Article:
Robbed of one's dignity; cured of distemper.
Customs of the South.
A death of tuberculosis.
A year of famine.
A dress of silk.
The rungs of a ladder.
A mile east of here.
Give of one's time; two of my friends; most of the cases.
A basket of groceries.
An example of "of" is the book that belongs to the girl.
An example of "of" is a school that is within a mile from a tree.
People of your religion.
A depth of ten feet; the Garden of Eden.
A love of horses.
A day of rest.
Five minutes of two.
Beloved of the family.
That idiot of a driver.
A person of honor.
Very nice of you.
Slow of speech.
- Derived or coming from.Men of Ohio.
- Resulting from; caused by; through.To die of fever.
- Proceeding as a product from; by.The poems of Poe.
- Resulting from an operation or process involving.The product of 3 and 4.
- At a distance from or apart from (a specified reference point)East of the city.
- Deprived, relieved, or separated from.Cured of cancer, robbed of his money.
- From the whole, or total number, constituting.Part of the time, one of her hats.
- Distinguished as by excellence from among.The greatest of our Presidents.
- Distinguished as the best, most important, etc. from among.The holy of holies.
- Made from; using as its material (a specified substance)A sheet of paper, made of tin.
How wise of her!
The pages of a book, the square root of 3, that dog of his.
A reader of books.
Think well of me.
A day of rest.
Ten minutes of nine.
Rejected of men.
A man of property.
A bag of nuts.
The state of Utah, a height of six feet.
A prince of a fellow.
A man of honor, a year of plenty.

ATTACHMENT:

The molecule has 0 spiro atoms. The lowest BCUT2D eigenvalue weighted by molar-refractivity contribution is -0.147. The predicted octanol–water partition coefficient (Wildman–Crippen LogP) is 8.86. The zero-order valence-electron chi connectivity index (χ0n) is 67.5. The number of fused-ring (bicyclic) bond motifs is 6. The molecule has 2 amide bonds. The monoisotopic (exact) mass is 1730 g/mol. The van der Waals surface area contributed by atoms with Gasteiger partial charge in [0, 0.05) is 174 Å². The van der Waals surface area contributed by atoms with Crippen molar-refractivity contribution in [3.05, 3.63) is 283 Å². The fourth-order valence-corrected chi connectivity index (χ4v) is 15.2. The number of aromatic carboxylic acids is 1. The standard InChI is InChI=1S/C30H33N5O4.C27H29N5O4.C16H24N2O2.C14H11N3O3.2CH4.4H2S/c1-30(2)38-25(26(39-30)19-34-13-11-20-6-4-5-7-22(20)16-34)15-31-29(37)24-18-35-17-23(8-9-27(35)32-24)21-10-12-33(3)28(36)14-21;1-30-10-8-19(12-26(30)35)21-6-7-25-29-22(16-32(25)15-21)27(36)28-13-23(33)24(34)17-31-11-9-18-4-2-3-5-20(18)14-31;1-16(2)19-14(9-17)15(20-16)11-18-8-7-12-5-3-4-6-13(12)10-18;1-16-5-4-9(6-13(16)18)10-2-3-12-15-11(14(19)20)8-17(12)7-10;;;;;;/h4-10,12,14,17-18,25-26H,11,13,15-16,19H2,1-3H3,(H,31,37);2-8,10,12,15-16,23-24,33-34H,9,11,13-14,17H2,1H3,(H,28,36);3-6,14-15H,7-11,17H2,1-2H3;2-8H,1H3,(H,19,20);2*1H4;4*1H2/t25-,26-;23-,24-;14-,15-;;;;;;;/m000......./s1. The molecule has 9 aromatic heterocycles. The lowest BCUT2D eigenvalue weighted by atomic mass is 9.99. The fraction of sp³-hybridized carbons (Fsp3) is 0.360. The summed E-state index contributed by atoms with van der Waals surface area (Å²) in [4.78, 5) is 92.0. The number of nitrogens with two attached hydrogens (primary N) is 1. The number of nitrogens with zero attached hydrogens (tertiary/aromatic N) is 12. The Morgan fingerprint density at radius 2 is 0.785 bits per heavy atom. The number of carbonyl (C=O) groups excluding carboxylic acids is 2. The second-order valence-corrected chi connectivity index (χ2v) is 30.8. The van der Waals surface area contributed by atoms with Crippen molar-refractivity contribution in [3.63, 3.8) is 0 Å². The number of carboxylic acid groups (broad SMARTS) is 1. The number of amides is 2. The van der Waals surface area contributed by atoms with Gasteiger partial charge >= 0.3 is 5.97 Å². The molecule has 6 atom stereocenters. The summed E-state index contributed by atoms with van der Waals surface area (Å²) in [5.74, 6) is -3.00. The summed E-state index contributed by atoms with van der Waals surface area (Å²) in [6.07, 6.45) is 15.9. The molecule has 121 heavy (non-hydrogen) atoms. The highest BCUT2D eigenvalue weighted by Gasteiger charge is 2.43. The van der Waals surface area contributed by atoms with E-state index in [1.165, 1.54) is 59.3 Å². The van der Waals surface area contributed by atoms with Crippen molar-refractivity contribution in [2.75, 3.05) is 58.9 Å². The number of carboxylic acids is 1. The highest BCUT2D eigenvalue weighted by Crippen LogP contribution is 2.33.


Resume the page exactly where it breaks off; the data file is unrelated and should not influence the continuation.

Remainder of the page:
Quick of mind, hard of heart.
Of late years.
He came of a Friday.
Against headache, vertigo, vapours which ascend forth of the stomach to molest the head, read Hercules de Saxonia and others.
One that I brought vp of a puppy [...] I was sent to deliuer him, as a present to Mistris Siluia, from my Master.
Obama has been obliged to make nice of late in hope of rescuing the moribund two-state process and preventing resumed West Bank settlement building.
- Following a noun indicating a given part. [from 9th c.]
- (now archaic, literary) With preceding partitive word assumed, or as a predicate after to be: some, an amount of, one of. [from 9th c.]
- Linking to a genitive noun or possessive pronoun, with partitive effect (though now often merged with possessive senses, below). [from 13th c.]
- Belonging to (someone or something) as something they possess or have as a characteristic; the "possessive genitive". (With abstract nouns, this intersects with the subjective genitive, above under "agency" senses.) [from 13th c.]
- Following an agent noun, verbal noun or noun of action. [from 12th c.]
- (now archaic or literary) Linking an adjective with a noun or noun phrase to form a quasi-adverbial qualifier; in respect of, as regards. [from 13th c.]
- (chiefly regional) During the course of (a set period of time, day of the week etc.), now specifically with implied repetition or regularity. [from 9th c.]
- (UK dialectal) For (a given length of time), chiefly in negative constructions. [from 13th c.]I've not tekken her out of a goodly long while.
- Used after a noun to indicate duration of a state, activity etc. [from 18th c.]
Products of the vine.
Of recent years.
Think highly of her proposals; will speak of it later.
Origin of of
- Middle English from Old English apo- in Indo-European roots
From American Heritage Dictionary of the English Language, 5th Edition
- From Middle English of, from Old English of (“of, from"), an unstressed form of af, æf (“from, off, away"), from Proto-Germanic *ab (“from"), from Proto-Indo-European *hâ‚‚epo (“from, off, back"). Cognate with Scots of, af (“off, away"), West Frisian af, ôf (“off, away"), Dutch af (“off, from"), Low German af (“off, from"), German ab (“off, from"), Danish af (“of"), Swedish av (“of"), Icelandic af (“of"), Gothic 𐌰𐍆 (af, “of, from"); and with Latin ab (“of, from, by"). Compare off.
- first syllable of office